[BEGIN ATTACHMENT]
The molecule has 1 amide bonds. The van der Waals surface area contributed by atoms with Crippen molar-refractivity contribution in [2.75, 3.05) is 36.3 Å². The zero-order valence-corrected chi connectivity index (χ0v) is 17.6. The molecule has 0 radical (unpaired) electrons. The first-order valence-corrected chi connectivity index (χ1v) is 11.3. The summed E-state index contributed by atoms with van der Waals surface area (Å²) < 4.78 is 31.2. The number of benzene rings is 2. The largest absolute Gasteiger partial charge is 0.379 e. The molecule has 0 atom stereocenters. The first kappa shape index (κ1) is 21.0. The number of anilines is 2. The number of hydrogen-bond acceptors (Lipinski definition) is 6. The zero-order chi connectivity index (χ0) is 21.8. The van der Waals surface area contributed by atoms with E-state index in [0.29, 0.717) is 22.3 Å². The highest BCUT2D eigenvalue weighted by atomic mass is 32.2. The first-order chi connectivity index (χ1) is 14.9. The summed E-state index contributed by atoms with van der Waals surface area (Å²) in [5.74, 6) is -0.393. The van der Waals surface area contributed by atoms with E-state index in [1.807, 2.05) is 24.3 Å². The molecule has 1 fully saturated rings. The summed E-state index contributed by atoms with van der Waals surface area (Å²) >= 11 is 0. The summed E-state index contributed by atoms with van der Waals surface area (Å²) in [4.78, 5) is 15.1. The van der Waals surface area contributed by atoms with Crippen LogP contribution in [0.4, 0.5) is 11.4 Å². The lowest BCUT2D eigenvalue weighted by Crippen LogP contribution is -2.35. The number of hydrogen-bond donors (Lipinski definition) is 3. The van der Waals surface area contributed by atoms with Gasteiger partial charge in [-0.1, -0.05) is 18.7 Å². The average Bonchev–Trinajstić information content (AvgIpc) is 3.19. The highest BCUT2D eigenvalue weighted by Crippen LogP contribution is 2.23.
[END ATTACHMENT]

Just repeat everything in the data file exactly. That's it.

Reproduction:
The molecule has 1 amide bonds. The van der Waals surface area contributed by atoms with Crippen molar-refractivity contribution in [2.75, 3.05) is 36.3 Å². The zero-order valence-corrected chi connectivity index (χ0v) is 17.6. The molecule has 0 radical (unpaired) electrons. The first-order valence-corrected chi connectivity index (χ1v) is 11.3. The summed E-state index contributed by atoms with van der Waals surface area (Å²) < 4.78 is 31.2. The number of benzene rings is 2. The largest absolute Gasteiger partial charge is 0.379 e. The molecule has 0 atom stereocenters. The first kappa shape index (κ1) is 21.0. The number of anilines is 2. The number of hydrogen-bond acceptors (Lipinski definition) is 6. The zero-order chi connectivity index (χ0) is 21.8. The van der Waals surface area contributed by atoms with E-state index in [0.29, 0.717) is 22.3 Å². The highest BCUT2D eigenvalue weighted by atomic mass is 32.2. The first-order chi connectivity index (χ1) is 14.9. The summed E-state index contributed by atoms with van der Waals surface area (Å²) in [5.74, 6) is -0.393. The van der Waals surface area contributed by atoms with E-state index in [1.807, 2.05) is 24.3 Å². The molecule has 1 fully saturated rings. The summed E-state index contributed by atoms with van der Waals surface area (Å²) >= 11 is 0. The summed E-state index contributed by atoms with van der Waals surface area (Å²) in [4.78, 5) is 15.1. The van der Waals surface area contributed by atoms with Crippen LogP contribution in [0.4, 0.5) is 11.4 Å². The lowest BCUT2D eigenvalue weighted by Crippen LogP contribution is -2.35. The number of hydrogen-bond donors (Lipinski definition) is 3. The van der Waals surface area contributed by atoms with Gasteiger partial charge in [-0.1, -0.05) is 18.7 Å². The average Bonchev–Trinajstić information content (AvgIpc) is 3.19. The highest BCUT2D eigenvalue weighted by Crippen LogP contribution is 2.23.